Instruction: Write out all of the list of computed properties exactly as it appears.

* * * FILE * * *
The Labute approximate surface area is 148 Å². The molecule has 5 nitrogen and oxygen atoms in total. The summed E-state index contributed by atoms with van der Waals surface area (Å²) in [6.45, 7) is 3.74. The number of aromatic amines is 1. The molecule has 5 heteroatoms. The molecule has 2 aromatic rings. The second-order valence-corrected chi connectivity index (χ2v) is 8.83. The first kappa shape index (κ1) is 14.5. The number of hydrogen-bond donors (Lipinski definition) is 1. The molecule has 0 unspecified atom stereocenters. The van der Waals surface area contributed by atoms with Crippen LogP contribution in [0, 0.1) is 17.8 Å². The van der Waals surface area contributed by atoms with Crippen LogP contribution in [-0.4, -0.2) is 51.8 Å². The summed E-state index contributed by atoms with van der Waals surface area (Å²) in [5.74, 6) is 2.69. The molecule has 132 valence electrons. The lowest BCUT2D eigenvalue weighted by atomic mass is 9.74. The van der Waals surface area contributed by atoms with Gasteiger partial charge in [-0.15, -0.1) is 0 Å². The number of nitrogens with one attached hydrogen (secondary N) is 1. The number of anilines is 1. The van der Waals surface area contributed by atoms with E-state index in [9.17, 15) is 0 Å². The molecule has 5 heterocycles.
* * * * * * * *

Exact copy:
The Labute approximate surface area is 148 Å². The molecule has 5 nitrogen and oxygen atoms in total. The summed E-state index contributed by atoms with van der Waals surface area (Å²) in [6.45, 7) is 3.74. The number of aromatic amines is 1. The molecule has 5 heteroatoms. The molecule has 2 aromatic rings. The second-order valence-corrected chi connectivity index (χ2v) is 8.83. The first kappa shape index (κ1) is 14.5. The number of hydrogen-bond donors (Lipinski definition) is 1. The molecule has 0 unspecified atom stereocenters. The van der Waals surface area contributed by atoms with Crippen LogP contribution in [0, 0.1) is 17.8 Å². The van der Waals surface area contributed by atoms with Crippen LogP contribution in [-0.4, -0.2) is 51.8 Å². The summed E-state index contributed by atoms with van der Waals surface area (Å²) in [5.74, 6) is 2.69. The molecule has 132 valence electrons. The lowest BCUT2D eigenvalue weighted by atomic mass is 9.74. The van der Waals surface area contributed by atoms with Gasteiger partial charge in [-0.15, -0.1) is 0 Å². The number of nitrogens with one attached hydrogen (secondary N) is 1. The number of anilines is 1. The van der Waals surface area contributed by atoms with E-state index in [9.17, 15) is 0 Å². The molecule has 5 heterocycles.